You are not meant to say you are sorry after tragedies like this. People avoid doing so. And thus it is that the same fear that kept some people silent before the tragedy keeps people silent all over again.
I could not prevent the tragedy at Virginia Tech. Although I felt that Seung-Hui Cho was suicidal, I did not witness the full extent of his rage; he kept it hidden from me, or perhaps he didn’t feel it when we were together, or perhaps it grew inside of him like a tumor until nothing was left.
In the fall of 2005, Cho reached out for help. Back then, even he seemed to know that he was spiraling out of control.
I have friends who believe that Cho was a monster, and friends who believe that he was simply a very sick young man in need of help, a victim of his own illness. My conclusions are less cut-and dried. I believe he was easily hurt, yearning for affirmation, desperately lonely, and severely mentally ill; I also believe that he was enraged and resentful, envious, narcissistic, and prejudiced. In the fall of 2005, however, he reached out for help. Back then, even he seemed to know that he was spiraling out of control.
I have been asked fairly frequently why it was that only Seung-Hui Cho’s English professors and instructors seemed to be aware that he was an unusually quiet student while those in other disciplines didn’t appear to notice him, even though he would have taken a variety of other classes. The answers reveal a lot about the nature of education at large state institutions where interaction between faculty and students can be limited. The relatively small class size in most writing classes—creative writing, literature, business and technical writing, and composition—means that students can be noticed. It is much more difficult to do this in large lecture classes. In addition, the nature of the assignments in creative writing allows students to express themselves much more freely than in other courses. The pedagogical approach in writing and literature is often based on newer models where interaction is a critical component of the learning process. Looking at the ways in which writing enables students to discover things about themselves and the world helps us understand why creative writing is fast becoming one of the most popular majors and minors, and the nexus of a battle between free speech and censorship, individual privacy and collective security. Before we impose strict censorship on student writers, it’s important to understand what we may be losing if we do so.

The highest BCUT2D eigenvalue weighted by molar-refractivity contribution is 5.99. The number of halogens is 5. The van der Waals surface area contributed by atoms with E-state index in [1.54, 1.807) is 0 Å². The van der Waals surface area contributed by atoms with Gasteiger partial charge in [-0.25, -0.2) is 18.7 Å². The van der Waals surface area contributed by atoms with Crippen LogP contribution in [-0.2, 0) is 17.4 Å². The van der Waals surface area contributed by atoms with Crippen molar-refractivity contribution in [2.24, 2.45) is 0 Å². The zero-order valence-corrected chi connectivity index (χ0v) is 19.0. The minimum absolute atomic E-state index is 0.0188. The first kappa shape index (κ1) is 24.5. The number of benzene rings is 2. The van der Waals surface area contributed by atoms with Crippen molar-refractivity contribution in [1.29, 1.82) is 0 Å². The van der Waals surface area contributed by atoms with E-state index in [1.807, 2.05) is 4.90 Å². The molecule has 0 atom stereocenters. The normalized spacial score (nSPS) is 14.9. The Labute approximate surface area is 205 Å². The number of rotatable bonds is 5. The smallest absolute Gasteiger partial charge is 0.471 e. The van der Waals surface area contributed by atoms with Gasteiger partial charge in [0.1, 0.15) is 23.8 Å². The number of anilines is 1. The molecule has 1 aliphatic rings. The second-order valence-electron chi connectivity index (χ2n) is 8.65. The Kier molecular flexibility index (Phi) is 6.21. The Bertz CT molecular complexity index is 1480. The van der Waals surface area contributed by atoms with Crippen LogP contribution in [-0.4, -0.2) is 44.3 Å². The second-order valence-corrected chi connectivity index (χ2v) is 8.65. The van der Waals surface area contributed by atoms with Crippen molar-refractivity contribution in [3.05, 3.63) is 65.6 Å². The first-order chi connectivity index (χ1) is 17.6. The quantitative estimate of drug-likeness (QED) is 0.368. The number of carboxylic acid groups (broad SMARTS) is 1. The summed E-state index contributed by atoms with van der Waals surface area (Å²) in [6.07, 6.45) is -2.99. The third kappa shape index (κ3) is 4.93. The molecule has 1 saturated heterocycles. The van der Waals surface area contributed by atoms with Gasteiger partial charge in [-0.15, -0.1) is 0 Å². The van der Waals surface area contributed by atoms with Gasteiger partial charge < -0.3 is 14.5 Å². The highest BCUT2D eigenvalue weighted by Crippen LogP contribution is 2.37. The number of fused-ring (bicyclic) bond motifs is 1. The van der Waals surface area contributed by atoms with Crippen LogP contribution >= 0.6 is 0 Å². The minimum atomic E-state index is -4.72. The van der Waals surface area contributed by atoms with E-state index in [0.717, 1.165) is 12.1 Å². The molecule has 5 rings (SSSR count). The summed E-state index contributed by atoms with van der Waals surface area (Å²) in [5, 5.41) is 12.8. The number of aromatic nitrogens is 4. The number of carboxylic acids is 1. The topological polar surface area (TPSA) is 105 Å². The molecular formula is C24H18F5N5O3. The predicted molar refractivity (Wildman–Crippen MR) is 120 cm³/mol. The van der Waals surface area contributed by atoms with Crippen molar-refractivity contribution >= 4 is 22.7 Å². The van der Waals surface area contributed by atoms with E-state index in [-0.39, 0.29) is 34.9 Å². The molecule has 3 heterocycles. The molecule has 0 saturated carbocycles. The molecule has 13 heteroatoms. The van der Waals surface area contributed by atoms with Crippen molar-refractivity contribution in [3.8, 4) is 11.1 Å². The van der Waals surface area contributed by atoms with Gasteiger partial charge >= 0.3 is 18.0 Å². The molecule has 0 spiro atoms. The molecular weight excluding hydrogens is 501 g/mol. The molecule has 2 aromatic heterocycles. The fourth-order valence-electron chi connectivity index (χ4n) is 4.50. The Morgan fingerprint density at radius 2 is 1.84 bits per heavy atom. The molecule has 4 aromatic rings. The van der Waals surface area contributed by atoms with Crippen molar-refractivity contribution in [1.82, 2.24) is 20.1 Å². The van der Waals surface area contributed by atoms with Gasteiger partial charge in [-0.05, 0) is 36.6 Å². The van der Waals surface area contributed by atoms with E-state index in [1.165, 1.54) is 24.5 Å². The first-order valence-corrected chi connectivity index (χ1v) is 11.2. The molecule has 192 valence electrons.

Excerpted from No Right to Remain Silent: The Tragedy At Virginia Tech by Lucinda Roy © 2009. With permission from the publisher, Harmony Books, an imprint of the Crown Publishing Group, a division of Random House, Inc., New York.
Lucinda Roy is an Alumni Distinguished Professor at Virginia Tech, where she has taught since 1985. Author of the novels Lady Moses and The Hotel Alleluia and two poetry collections, she is the recipient of numerous writing and teaching awards, including a statewide Outstanding Faculty Award in 2005. From 2002–2006, she served as chair of Virginia Tech’s Department of English.